I posted a week or two ago that Sustainable Dave‘s recycling materials might be made into a work of art. It was something I’d read on 365 Days of Trash, making a mental note to follow up and find out just who the artist could be. As luck would have it, that artist found me first.
Kuros Zahedi, self portrait in powdered alder wood and bark on paper
His name is Kuros Zahedi and he comes with excellent credentials: experience in working with recycled materials, an ongoing project to turn Ari Derfel of Save Your Trash‘s trash into a work of art and a kick ass Persian name (we’re partial to Iranian-Americans around here).
What better way to kick off the first Trashtastic Tuesday of the new year?
everydaytrash: How did you link up with Ari Derfel?
Zahedi: Ari was looking for an artist to turn his collection into a work of art. He looked the monster in the eye and by doing so put the whole phenomenon of garbage under a lens for everyone. Ari was Finding Away. That is title of the art work.
I was involved with a project for a great group in Seattle called Sustainable Capitol Hill. One of the organizers had a friend who was friends with Ari. One year’s worth of trash! What a potent collection to work with, I thought! I emailed and shared my work. Ari wrote back. We talked on email. We talked on the phone. I liked Ari immediately. I liked his energy, his upbeat positivity, spirituality and openness… and the next thing I knew, I was on my way to Oakland.
everydaytrash: What are your plans for his trash?
Zahedi: I have counted, weighed and thoroughly documented Ari’s trash and am now starting to take it apart. It will get crushed, cut and pulped. It will be totally transformed.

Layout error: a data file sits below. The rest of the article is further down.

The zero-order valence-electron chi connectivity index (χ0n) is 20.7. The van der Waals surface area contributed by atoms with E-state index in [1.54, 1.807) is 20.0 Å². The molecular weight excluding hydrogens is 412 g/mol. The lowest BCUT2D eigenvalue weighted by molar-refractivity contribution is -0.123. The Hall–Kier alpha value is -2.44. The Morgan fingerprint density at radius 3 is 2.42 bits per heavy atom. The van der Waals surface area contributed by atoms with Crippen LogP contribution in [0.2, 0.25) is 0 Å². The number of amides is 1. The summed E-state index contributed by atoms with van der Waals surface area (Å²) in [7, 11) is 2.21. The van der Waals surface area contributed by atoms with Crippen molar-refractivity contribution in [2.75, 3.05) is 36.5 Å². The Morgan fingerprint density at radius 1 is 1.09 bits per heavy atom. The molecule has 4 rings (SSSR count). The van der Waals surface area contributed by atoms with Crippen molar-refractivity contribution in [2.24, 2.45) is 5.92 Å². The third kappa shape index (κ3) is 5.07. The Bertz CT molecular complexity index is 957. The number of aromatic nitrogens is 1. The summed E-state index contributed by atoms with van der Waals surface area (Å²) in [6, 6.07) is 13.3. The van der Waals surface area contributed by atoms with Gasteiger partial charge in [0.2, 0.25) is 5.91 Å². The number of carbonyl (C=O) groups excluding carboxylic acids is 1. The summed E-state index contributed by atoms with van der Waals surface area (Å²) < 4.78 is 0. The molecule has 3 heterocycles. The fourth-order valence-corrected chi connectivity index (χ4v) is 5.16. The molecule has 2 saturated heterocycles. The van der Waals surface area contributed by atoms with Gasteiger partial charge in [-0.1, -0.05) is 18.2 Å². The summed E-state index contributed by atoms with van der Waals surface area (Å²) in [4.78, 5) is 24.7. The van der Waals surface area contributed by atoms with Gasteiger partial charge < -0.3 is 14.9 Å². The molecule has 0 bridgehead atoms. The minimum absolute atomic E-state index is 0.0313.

Ari Derfel’s collection brings Trash itself into unusual focus. Looking deeply into the essence of waste reveals much more than the filth of landfills. Trash is the precipitate of a much larger reaction. It stands as a symbol of civilization’s disjointedness and as an emblem of our historic destructiveness and greed toward each other and the earth’s precious ecology. Today, not only are the earth’s biological systems on the verge of breaking down, but many raw natural resources that civilization depends on are becoming increasingly rare. EITHER there will be terrible fighting for these resources, leading to suffering on a unimaginable scale, OR there will have to be some sort of major shift in human consciousness, a general enlightenment.
The art work I am developing is a metaphoric vision of this shift. It will depict humanity collectively rising and working together transform ugliness into beauty, the damaging into the beneficial, and the fragmented into the whole.
everydaytrash: What other work have you done with rubbish materials?
Zahedi: I have an ongoing series called Urban Alchemy in which I pick up litter from the streets, often with the help of communities, and then transform the collected trash into art. My fascination with using trash has a lot to do with its iconic status as the lowest of low and the powerful symbolism of turning it into a work of art. Often, by the time a piece is finished, the place which was cleaned for it has started to become dirty again, but like an acupuncture needle, a subtle good has been done there. The gesture of cleaning a place and turning the garbage into art is tiny in relation to the enormous challenges facing humanity today, but the project is a metaphor, it is a symbolic act of healing.
"Garden of Hope," created from Seattle street litter, staples, and shellac on recycled doors
everydaytrash: I hear you might do a similar project with Sustainable Dave‘s recycling. Any teasers you can share about what that project might be like?
Zahedi: I am excited that Dave is planning on sending me his recycling! His trash is going on permanent display at the Garbage Museum, but I will get his recycling. Though I have many ideas, I don’t know what I will do with it yet…but using just recyclable materials will present an interesting conceptual challenge.